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NZALT, 6 July 2010 Keynote address Teachers’ lives, loves and learning: intercultural language learning Tena koutou, tena koutou, tena koutou katoa Dr Robyn Moloney Macquarie University Sydney, Australia
teachers’ understanding of their own interculturality (relationships between first, second and other cultures and languages) is the most critical element in a teacher’s ability to facilitate intercultural development in students…we make the wheel turn
Do we have these skills? Are we ready for this change?
23 years ago…
Do teachers possess enough meta-awareness of their own culture to have the ability to engage with their students in more than superficial comparisons across cultures? (Kramsch, 1987)
I think I need to be in Japan to realise that I am really western…I am the only person in the train that wears a loud parka and sits clumsily and has a shabby bag. I laugh more loudly than a Japanese woman. I think I am reasonably authentically myself even though I’m moderating that to some extent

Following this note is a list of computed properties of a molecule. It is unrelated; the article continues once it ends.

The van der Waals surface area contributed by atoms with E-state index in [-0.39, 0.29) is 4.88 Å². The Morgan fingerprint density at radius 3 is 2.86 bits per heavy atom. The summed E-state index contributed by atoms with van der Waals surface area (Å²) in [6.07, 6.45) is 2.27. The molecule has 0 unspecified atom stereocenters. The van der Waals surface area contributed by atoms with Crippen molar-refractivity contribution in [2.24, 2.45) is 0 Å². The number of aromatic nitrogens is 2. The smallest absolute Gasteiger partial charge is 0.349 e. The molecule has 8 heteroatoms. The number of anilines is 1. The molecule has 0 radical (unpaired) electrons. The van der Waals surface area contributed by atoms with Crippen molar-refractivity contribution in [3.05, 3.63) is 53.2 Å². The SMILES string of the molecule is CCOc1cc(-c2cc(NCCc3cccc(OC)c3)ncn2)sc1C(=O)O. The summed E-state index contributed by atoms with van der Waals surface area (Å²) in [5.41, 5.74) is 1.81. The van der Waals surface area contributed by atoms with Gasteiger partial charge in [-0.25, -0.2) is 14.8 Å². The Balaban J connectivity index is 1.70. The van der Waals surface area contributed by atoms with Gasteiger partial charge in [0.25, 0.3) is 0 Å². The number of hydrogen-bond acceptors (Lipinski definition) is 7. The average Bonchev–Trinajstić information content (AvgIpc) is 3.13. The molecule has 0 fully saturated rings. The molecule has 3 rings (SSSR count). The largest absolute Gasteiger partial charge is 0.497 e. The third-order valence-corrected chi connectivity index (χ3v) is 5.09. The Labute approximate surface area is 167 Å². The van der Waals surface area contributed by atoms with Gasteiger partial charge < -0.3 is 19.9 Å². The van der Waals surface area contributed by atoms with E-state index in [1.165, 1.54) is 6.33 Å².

… you feel the need to understand behaviour and how your own behaviour can fit in better. Not to the point of mimicry or diverting from your own self but unconsciously you adapt..I think you feel an obligation …to expose yourself to experiences that help you understand
Student CG: … you don’t really need to say please and thank you as much in Spain. Like we say it almost unnecessarily …
It was just kind of a habit for us to say it, but for them they only say it when it’s absolutely necessary, which is probably because then it’s more meaningful. The less you say it, the more significant it is.
They are proud of knowing these little invisible “secrets ” which open the door to the real Spain. It also makes them aware of the little invisible “secrets ” that operate in Australian life too. (teacher, I. Braun, 2009)